Student Arthur Ahmadine is one of many at UC Berkeley hailing from the nether regions of California: Los Angeles. Ahmadine, a third-year business student, enjoys spending time with friends, reading a good book and, of course, enjoying peppermint treats during the holidays. He won’t, however, be spending the upcoming Thanksgiving break with his family.
“I know they only live about an hour plane ride away,” he conceded. “But I’m an adult now. In three months time, I’ll be a legal patron of every bar in Berkeley that ends with an apostrophe ‘s.’ That’s a lot of responsibility.”
Ahmadine related his appreciation for the support he received from his family during the semester. His decision to remain in Berkeley, he claimed, had nothing to do with his present relationship with his parents and sister.
“Yeah I think my younger sister sometimes makes me want to dunk my head in a trash bin. But that isn’t why I’m not coming home. And as for mom and dad, I appreciate them more the farther away I’m from them. It’s like taking a step back from a blurry canvas so that everything comes into focus. Distance breeds both appreciation and affection.”
Ahmadine’s philosophical musings were not enough to convince his friends. One, on a condition of anonymity, related the following:
“He used that stupid painting metaphor didn’t he? What a pretentious ass. I’ve seen him FaceTime his parents before. He usually places the phone facedown on the table so they have to look deep into a black abyss where their son’s countenance should be.”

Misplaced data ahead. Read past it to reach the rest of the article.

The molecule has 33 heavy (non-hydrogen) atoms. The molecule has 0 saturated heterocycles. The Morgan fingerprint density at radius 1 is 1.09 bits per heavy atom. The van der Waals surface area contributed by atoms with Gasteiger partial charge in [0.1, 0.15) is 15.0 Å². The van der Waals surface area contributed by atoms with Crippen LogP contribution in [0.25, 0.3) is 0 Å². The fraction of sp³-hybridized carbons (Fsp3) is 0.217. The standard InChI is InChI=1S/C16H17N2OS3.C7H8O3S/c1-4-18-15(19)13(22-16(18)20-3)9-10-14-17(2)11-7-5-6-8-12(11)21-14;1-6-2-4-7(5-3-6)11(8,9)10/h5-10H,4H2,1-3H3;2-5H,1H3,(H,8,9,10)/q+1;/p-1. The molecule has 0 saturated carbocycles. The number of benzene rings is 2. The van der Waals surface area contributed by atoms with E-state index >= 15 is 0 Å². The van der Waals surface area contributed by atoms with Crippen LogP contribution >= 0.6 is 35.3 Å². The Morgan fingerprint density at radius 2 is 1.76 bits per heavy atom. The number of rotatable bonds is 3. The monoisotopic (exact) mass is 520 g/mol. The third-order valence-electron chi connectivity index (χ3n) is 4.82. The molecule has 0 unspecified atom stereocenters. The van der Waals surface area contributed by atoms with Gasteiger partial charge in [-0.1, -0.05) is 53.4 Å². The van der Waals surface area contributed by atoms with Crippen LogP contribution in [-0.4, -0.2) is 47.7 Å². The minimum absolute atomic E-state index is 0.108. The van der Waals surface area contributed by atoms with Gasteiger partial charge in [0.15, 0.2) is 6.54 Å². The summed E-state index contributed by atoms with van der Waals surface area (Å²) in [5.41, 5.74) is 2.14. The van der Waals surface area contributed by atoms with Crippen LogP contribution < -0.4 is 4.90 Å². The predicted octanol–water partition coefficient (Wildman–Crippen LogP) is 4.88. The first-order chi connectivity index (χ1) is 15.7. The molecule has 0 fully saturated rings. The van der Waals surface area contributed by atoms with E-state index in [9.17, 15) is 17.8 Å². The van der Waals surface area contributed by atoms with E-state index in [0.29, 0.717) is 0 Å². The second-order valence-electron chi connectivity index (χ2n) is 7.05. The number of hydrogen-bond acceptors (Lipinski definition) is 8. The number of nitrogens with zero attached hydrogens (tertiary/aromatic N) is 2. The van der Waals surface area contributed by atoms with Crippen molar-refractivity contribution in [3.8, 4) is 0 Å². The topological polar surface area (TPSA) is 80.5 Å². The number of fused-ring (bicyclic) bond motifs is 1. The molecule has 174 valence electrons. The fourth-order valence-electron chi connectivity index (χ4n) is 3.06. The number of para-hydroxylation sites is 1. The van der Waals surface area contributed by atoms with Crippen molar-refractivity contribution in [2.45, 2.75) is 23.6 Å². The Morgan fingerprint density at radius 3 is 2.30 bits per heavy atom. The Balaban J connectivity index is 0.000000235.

Ahmadine stated that he was looking forward to speaking to his family, including his aunts and uncles. He plans on calling his family around 3 p.m. PST on Thanksgiving day, just before his extended family begins their midday feast.
“I hope to catch everyone before the feast. And I’m sure mom will have set the table with the napkins and cutlery she reserves for weddings, birthdays and that one time an older sister of hers died. She never liked her.”
As for what he planned on doing instead of eating with his family, Ahmadine expressed ambivalence. Despite knowing in advance he would be remaining in Berkeley, he didn’t bother to make dinner plans or inquire if any friends would be staying in the area. He did, however, purchase a turkey figurine from a local arts and crafts store to decorate his room.
“What’s this? Oh nothing. Just a little turkey I got in order to get into the holiday spirit. I think it makes me seem more human and approachable. I’m a business student after all. We need love too.”
When asked what he was looking forward to most during the break from school, Ahmadine played his cards close to chest.
“I don’t know if there is one thing I’m looking forward to the most. Maybe something will fall through, if not, I’ll just have a Will Ferrell and whiskey night. They go together better than my in-laws.”